The job market in Maine has changed a lot in the last 25 years. National and international changes certainly play a factor. But here we look at results and speculate at causes.
The chart below shows the percent change in nonfarm jobs by industry, up to the quarter ending in March.
The relative size of each industry is indicated in the width of a given line.
At the outsides of the chart are management (boom) and manufacturing (bust). It’s interesting to note that right under the rise in management is a rise in administrative and waste services (office cleaning and other waste disposal).
That’s helped by a broader trend away from manufacturing and toward service sector jobs.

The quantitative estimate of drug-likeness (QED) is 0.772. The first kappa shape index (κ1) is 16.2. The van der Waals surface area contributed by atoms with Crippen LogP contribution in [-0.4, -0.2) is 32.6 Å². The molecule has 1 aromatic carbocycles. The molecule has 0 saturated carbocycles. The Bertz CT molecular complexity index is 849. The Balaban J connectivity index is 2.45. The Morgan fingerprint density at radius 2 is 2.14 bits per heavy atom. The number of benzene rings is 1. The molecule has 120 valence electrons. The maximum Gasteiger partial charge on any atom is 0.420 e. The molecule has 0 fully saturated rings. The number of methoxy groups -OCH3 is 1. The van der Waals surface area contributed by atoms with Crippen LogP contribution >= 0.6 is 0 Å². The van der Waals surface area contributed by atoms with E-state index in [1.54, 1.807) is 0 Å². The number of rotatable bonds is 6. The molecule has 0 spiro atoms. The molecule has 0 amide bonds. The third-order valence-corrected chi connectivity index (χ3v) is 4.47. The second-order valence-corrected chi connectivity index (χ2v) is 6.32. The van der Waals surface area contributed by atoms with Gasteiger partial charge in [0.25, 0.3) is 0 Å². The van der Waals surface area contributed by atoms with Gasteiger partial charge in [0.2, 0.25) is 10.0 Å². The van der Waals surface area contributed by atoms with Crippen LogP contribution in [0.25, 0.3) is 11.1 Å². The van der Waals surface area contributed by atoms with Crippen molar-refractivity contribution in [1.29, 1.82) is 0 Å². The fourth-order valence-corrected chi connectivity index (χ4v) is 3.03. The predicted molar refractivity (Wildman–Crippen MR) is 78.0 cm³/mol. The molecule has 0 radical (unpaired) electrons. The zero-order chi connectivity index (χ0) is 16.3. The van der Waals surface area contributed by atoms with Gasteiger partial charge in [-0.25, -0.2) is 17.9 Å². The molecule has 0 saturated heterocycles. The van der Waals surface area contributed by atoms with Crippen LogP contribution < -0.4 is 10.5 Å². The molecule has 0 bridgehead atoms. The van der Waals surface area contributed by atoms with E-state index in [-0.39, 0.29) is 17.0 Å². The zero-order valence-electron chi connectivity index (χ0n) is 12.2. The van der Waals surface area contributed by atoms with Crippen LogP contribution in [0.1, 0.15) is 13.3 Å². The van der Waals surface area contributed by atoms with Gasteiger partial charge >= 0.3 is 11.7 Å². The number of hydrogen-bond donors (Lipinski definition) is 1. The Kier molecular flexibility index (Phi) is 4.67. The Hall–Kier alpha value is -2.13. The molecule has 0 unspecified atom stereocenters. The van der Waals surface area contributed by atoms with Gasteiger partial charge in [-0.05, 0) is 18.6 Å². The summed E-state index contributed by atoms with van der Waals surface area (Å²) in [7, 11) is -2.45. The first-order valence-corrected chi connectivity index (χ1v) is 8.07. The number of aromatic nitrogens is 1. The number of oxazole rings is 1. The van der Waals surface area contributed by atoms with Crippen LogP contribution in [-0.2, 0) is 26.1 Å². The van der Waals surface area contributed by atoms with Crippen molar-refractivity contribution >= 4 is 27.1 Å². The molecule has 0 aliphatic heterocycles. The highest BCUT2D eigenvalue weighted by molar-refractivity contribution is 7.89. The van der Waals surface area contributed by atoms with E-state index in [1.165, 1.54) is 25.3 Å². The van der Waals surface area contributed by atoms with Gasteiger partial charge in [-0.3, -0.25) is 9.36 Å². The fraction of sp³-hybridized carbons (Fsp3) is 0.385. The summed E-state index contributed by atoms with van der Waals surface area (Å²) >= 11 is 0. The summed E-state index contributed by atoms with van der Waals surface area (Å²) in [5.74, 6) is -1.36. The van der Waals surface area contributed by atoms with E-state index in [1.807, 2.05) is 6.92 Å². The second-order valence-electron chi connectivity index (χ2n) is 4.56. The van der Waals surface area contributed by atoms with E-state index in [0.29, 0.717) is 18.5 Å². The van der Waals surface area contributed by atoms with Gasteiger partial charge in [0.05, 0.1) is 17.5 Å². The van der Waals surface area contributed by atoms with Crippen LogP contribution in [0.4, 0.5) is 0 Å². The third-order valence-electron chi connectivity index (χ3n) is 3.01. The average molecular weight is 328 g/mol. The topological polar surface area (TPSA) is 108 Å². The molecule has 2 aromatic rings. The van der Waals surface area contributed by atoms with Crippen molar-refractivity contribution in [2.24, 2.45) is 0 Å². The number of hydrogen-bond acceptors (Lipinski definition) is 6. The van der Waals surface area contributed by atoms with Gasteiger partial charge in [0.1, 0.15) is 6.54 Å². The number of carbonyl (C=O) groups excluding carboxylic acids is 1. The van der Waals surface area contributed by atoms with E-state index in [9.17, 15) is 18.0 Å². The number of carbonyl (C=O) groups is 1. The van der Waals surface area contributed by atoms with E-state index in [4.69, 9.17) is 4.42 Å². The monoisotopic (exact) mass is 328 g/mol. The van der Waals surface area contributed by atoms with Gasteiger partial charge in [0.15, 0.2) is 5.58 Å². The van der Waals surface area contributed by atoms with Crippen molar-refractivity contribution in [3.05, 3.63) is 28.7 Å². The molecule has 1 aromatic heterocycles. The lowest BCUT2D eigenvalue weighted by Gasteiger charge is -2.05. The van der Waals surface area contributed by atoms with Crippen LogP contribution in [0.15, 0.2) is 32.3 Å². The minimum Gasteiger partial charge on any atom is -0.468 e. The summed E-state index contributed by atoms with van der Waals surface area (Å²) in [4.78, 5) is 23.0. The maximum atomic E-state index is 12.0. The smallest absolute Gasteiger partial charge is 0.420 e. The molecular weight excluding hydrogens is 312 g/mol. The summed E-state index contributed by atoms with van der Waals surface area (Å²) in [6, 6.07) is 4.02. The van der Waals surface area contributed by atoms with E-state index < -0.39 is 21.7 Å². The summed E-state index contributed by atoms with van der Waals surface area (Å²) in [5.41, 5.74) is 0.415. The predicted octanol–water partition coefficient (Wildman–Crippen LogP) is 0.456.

The detailed change by industry shows the dynamics within an overall 14.75 percent increase in nonfarm jobs since 1990.
Nationally, the decline in manufacturing jobs has been driven both by advances in technology and globalization that’s moved some production elsewhere. That is, jobs are not a measure of output.
The decline in government jobs has also been a trend to watch over a shorter term in Maine’s job market, but the longer-term breakdown shows it’s the balance of an increase in local government jobs and a decline in federal government jobs.
That is, while Maine depends on a good deal of federal money, the federal government has employed fewer people in the state since the mid-1990s and held job levels there.
Of course, federal money finds its way to support Maine’s economy elsewhere, like the health care industry.
Health care and social services jobs have nearly doubled since 1990. It’s the biggest area of growth for the state’s job market. An aging population surely plays a role, with the state’s metro areas and service centers having anchors in that industry.